10 Benefits of Getting Rid of Acid Reflux - dummies

10 Benefits of Getting Rid of Acid Reflux

By Patricia Raymond, Michelle Beaver

As you know, getting rid of acid reflux has many benefits. Some are directly related to the elimination of reflux symptoms, while others are secondary benefits that stem from reflux-reduction efforts (for instance, you may lose weight). Some benefits impact physical health, while others impact quality of life. All are important.

A good night’s sleep

The most common complaint from reflux patients pertains to how the reflux messes with sleep. Whether it’s preventing you from falling asleep, waking you up, or just making you uncomfortable, reflux can be the nemesis of a good night’s sleep.

The fact that most people eat their largest meal of the day at dinner is just one factor that plays a part here. Lying down is another. When you lie down, this position removes gravity from the battle and makes it easier for your stomach’s contents to enter your esophagus. Whatever the cause, acid reflux can turn a night’s rest into a nightmare.

With sleep playing such a vital role in so many aspects of life, it’s clear that eliminating reflux and improving sleep is one of those gifts that keeps on giving.

Better overall health

Many of the dietary changes recommended for the treatment of reflux will also have a positive effect on your overall health. One of the most notorious dietary culprits associated with reflux is high-fat food. Next to smoking, high-fat diets are the most lethal personal habit, contributing to an estimated 300,000 deaths annually in the United States alone.

When you have reflux, doctors also recommend minimizing alcohol intake and quitting tobacco as well. It may not seem like fun, but reducing alcohol intake and quitting smoking as part of your reflux attack plan will reduce your risk for serious conditions like heart disease and cancer, while helping put a cap on your reflux as well.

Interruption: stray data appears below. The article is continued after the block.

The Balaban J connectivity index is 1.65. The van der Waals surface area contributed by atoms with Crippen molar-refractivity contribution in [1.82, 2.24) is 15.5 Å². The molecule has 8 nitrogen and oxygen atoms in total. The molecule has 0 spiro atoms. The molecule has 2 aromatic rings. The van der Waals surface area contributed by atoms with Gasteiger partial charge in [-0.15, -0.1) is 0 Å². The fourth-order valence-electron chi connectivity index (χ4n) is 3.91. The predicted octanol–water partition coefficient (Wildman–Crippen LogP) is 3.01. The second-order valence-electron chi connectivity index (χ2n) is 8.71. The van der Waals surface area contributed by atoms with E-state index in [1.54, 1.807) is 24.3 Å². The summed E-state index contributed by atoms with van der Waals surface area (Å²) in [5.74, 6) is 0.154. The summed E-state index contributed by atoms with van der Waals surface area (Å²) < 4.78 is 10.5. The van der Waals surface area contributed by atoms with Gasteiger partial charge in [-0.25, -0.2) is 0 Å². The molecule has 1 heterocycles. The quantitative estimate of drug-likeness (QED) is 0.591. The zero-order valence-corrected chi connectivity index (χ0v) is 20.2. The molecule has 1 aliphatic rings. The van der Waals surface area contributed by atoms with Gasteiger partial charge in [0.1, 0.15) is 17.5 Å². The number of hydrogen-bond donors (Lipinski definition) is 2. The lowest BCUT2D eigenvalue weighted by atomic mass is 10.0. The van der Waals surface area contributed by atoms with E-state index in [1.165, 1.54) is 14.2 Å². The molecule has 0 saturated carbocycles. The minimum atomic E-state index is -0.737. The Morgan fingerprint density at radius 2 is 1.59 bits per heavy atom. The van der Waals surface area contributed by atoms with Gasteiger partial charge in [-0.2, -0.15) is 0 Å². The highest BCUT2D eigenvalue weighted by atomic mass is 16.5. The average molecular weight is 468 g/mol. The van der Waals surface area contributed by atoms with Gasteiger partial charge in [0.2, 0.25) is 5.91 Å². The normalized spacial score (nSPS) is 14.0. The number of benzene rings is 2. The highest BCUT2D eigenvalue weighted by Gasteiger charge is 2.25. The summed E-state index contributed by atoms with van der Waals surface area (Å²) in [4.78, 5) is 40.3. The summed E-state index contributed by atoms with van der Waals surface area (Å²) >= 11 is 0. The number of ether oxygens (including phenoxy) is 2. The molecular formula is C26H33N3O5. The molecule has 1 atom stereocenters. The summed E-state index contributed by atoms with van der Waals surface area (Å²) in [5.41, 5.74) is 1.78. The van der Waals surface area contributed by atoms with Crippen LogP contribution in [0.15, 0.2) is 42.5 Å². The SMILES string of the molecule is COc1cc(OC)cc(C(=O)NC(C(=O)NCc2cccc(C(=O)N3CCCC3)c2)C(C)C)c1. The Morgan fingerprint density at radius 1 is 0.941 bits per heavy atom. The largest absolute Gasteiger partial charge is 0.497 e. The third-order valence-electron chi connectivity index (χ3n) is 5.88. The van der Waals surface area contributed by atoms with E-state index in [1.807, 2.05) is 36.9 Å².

Bottom line: When you make the lifestyle changes that your doctor recommends to reduce your reflux symptoms, your body will benefit in all kinds of other ways, too!

Goodbye heartburn

An even more important benefit for many patients is the elimination of the chronic pain associated with reflux. As anyone who has dealt with chronic pain can attest, there’s nothing fun about daily discomfort. For many people with acid reflux, chronic pain becomes a part of the package.

Often it’s associated with heartburn, but it can also result from other complications associated with reflux, such as a sore throat or an esophageal stricture. Regardless of the cause, chronic pain can affect everything from your physical ability to overall happiness.

A clearer mind

Getting rid of reflux can also have a positive impact on cognitive abilities. The interrupted sleep and pain associated with reflux can have a profound impact on a person’s ability to concentrate and think clearly. Dealing with reflux on a regular basis could affect grades, relationships, or job performance. Plus, dealing with the hallmarks of acid reflux (such as chronic heartburn, loss of sleep, and poor diet) also improve mental abilities.